(This post is an update on my last post on the use of flexinol ( a type of muscle wire) with arduino)
During the last month, I have been continuing to work on utilizing flexinol to create kinetic sculpture. At the time I wrote my last post, I had started to incorporate the sculptural forms I had created with an Arduino board to make a rhythmic “pulsing” movement. I was struggling at that point to direct enough voltage to the muscle wire forms to make more than one form at a time move (about 4-5 inches of muscle wire). I can however, get the forms to move as a group manually with a 9 volt battery:
Unfortunately, I am still struggling to get this affect while connected to an arduino. I also tried switching from arduino to an ATTiny85 micro-controller to save space for these relatively small sculptures, which I also struggled with. I am having difficulty finding the right technique for getting enough voltage (about 9 volts) to the muscle wire.
Besides the electronic aspect of the project, I have also improved my technique for securing the muscle wire to the rest of the wiring (as it cannot be soldered). Earlier, I had just secured the muscle wire by twisting it with the the connecting wire. This sort of did the job, but it was not very secure and I found myself having to fix connections frequently. I took a tip from a friend and started to secure the connection to the muscle wire by crimping small brass fasteners:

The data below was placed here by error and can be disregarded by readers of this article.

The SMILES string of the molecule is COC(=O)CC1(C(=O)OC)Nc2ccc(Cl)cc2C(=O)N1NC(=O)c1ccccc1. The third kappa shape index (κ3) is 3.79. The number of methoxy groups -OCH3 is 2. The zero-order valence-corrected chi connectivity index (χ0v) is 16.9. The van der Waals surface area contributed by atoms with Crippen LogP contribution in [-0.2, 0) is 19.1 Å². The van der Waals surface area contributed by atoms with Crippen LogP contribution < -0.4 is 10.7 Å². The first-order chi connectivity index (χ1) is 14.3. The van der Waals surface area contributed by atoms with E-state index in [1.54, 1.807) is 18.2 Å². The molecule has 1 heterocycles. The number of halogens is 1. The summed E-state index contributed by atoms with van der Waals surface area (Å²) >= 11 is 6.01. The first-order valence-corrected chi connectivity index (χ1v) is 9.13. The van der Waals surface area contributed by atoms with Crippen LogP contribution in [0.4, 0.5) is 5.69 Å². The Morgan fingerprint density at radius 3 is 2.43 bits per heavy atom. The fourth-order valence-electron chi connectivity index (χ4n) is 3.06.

I also made sure to start sewing the normal wire into the forms, especially at the base of the forms, where they would transition to the other electronics, to prevent shorts.
In addition to the more secure connections, I also have thought more in-depth on how I would like these forms to be installed within a space. In my first post, I had essentially just placed the forms and electronics on a ledge with a piece of canvas to hide the electric components. However, I feel that it is important for this project that the forms be very well integrated into a space. I became interested in muscle wire in the first place because of its ability to create movement that seems natural to casual viewer, and I think to properly create that affect the placement and installation of the forms need to feel just as “natural”. After trying a few different options for the installation, I finally decided that the best way to go about it was to always install at the floor or ceiling of corners. This allows for the most volume behind the forms to hide electronics, while only having to cover a small surface area in front:
The forms are attached to a piece of canvas that is sewn into a triangular frame that can be set into the corner:
I like this solution because it allows me to utilize the existing geometry of a space to fully integrate the sculptures into their environment.
From here, I would still like to get the electronics functioning how they are intended to. I will make another update when that happens!